1985

1985 Dec 22 – 4th Sun Advent – Homily (Bulletin Letters)

1985 Dec 22 – 4th Sun Advent – Homily  (Bulletin Letters)

4th Sun Advent – Cycle C

Lk 1: 39 – 45

Fourth. Sunday in Advent

December 21, 1985

Luke 1: 39-45

When my sister-in-law, Rosie, was having her first child, the ongoing dialogue between her and my brother, Joe was, “You know, Joe, I’m not sure I want to be pregnant. I don’t know if this is a good idea.” She was ambivalent through the whole process. Come the day that they woke up early in the morning to take Rosie to the hospital to have the child. she turned to Joe and said, “You know,  Joe, I don’t want to be pregnant.”  A lot of good it did her at that point.

In today’ gospel reading we have a meeting of two pregnant women.  Who were they? Well, they were Jews in the first century, Jewish women who lived in Israel. Their homeland was an occupied country. The Roman Empire controlled their lives. They were not free to do as they wished to rule themselves.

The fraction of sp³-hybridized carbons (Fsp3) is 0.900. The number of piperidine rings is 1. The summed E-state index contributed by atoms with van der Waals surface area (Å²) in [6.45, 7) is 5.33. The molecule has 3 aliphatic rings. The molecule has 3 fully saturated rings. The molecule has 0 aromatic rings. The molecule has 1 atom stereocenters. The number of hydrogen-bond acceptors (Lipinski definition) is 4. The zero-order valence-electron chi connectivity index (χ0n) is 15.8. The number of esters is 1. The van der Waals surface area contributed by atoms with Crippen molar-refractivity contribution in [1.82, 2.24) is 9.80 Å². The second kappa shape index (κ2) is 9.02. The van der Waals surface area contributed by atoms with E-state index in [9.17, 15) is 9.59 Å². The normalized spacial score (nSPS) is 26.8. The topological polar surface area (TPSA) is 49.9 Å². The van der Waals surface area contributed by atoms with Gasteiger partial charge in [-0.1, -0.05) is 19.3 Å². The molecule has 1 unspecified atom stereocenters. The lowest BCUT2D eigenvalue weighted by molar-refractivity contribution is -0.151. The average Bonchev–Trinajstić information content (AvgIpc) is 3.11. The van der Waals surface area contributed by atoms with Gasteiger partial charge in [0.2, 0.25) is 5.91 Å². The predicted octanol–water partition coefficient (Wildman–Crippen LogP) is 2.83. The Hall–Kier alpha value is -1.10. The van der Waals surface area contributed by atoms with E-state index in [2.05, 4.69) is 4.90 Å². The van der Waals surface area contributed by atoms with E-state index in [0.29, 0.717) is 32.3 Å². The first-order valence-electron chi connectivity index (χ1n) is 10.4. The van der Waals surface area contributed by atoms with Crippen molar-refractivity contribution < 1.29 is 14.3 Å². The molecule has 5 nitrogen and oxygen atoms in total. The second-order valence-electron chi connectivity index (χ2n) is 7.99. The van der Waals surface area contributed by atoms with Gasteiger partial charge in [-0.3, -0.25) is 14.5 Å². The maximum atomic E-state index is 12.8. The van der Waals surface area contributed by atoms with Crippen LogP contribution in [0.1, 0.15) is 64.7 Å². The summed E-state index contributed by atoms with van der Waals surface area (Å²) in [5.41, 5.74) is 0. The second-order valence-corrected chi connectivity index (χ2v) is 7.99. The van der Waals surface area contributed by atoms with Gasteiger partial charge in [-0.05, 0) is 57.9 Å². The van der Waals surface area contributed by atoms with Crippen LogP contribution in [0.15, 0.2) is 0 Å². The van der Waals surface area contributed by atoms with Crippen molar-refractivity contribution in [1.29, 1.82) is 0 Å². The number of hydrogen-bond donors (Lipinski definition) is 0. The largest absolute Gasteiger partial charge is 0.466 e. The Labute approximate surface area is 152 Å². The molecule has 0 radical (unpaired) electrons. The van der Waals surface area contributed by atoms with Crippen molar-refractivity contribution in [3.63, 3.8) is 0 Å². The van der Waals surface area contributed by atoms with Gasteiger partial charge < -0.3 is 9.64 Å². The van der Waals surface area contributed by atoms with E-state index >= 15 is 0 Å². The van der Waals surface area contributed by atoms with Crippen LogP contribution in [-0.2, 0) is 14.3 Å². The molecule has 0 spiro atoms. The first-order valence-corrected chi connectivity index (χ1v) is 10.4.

These two women came from families that were not really poor, but certainly not well to do either. By no means were they involved in the power politics of their day or in the circles that made the decisions in the major metropolitan areas. No, they were simple, working folks. Both families were also very, very religious. Elizabeth was the wife of Zechariah who was a priest and one month out of every year he was in Jerusalem doing his work at the temple.

Tradition has it that Mary was born to her parents late in their life. At her birth her mother said that they were going to dedicate the child, whether male or female, to God. Those two families were very much religious families in the Jewish sense, religious fanatics almost. These people were what you call true believers. Like in the 1950s, if you can remember Catholicism back then, there were daily mass people who probably went to confession every week and had a major commitment to their faith.